I attended Library Camp London yesterday. It was an informal unconference style gathering held at Senate House Library and over 100 people attended. The participants were from all sectors of the library world – academic, health, public, specialist, business – as well as library students and others interested in libraries. For more information about it take a look at the event wiki. The idea behind unconference events is that anyone can propose a session they’d like to run on the day and those attending chose the sessions they want to attend. Sessions pitched for the day included discussions around librarian personalities, Code Clubs in libraries, speed networking, design your own library qualification, radical libraries, the future of librarianship in a digital age, librarians without libraries, rhyme time. Many of the sessions involved discussion and information sharing. I ran one focused on finding out about online services that require no programming, are free and freely accessible via the internet, look good & can help my library service promote our resources in new ways beyond the library catalogue, whilst at the same time drawing library users back to our services. I found it a useful to session to run and I came away with a few ideas for possible future project.
I also attended sessions focusing on Code clubs; Maintaining the organisational vision; Librarian personality; and Speed networking. Out of these the ones I attended the Vision & Librarian Personality sessions were the ones that got me thinking the most. Here are some of the ideas that cropped up during those sessions.
- Organisational vision needs to be in focus all the time to ensure that everybody is working towards that vision. The message needs to be visible at all times.
- Contact with your end user is important in making sure that the vision meets their needs as well as the organisations needs.
- Appraisal goals are useful ways of ensuring that you keep focused on the vision of the organisation.
- You not only have to focus on the organisations vision, but also those areas that influence your library service.
- An organisations vision may be at odds with the overarching ethos/vision of libraries, with the library vision coming off second best.
- It was interesting that many of the people in the session considered themselves to be extroverts, but common stereo-types paint library staff as introverted.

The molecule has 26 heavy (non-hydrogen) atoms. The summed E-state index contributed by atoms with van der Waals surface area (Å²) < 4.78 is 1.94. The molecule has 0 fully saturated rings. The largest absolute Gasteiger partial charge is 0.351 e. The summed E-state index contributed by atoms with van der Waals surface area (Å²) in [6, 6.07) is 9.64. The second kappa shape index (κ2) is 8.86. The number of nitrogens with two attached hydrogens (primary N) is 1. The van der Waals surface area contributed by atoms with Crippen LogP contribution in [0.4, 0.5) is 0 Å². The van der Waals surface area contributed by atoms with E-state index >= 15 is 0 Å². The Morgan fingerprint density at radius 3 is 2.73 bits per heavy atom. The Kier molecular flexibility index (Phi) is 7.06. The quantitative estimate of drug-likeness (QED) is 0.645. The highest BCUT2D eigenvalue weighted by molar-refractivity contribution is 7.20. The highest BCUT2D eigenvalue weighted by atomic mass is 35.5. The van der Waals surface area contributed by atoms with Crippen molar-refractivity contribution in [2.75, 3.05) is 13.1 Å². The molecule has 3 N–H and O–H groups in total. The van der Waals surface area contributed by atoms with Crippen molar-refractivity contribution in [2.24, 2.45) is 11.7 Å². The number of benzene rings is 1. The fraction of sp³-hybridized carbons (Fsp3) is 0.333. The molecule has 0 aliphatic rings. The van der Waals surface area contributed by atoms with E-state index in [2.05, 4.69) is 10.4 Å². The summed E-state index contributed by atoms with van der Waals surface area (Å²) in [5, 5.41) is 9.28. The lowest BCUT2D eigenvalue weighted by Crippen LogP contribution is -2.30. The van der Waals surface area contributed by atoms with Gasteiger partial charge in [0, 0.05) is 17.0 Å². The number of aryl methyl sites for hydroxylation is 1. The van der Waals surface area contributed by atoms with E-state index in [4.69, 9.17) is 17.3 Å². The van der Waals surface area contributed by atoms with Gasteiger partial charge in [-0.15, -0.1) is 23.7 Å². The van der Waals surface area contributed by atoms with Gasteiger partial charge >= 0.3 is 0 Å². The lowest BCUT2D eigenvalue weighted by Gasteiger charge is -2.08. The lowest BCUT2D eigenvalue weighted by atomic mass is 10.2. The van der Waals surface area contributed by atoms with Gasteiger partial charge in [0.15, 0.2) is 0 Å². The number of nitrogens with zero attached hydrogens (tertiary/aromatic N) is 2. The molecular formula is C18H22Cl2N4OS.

- Does the route people took to get into the library profession tie in with their personality traits? eg if you come at librarianship from a love of data and information is this reflected in your personality?
- Do different types of library work suit different personalities types?
- Why are librarians so worried about what others think of them?
- Does the removal of the word librarian from job title hide the true value of how much librarians contribute to society?
- I thought of how some humourous library staff videos seem like an attempt to persuade others that library staff aren’t like the stereo-type and I thought at how I’m embarrassed by some of these videos. At the same time thought of the Betty Glover Librarian Workout video, which made me smile.
I do regret missing a few of the other sessions, including “I, for one, welcome our new robot overlords”; Rhyme Time; Radical Libraries; Library Assistants role; Design your own library qualification; “What if the world were ruled by librarians?” I’m hoping that the sessions will be written up and available on the wiki, so I can catch up with them.
Finally, I wanted to say that it was a really enjoyable and worthwhile event and I got to chat to loads of people. Even though I was involved in organising it, the bulk of the organisation was undertaken by Senate House Library staff, particularly Andrew Preater and David Clover – so huge thanks to them for making it such a great event.
More details of the day can be found on this wiki page.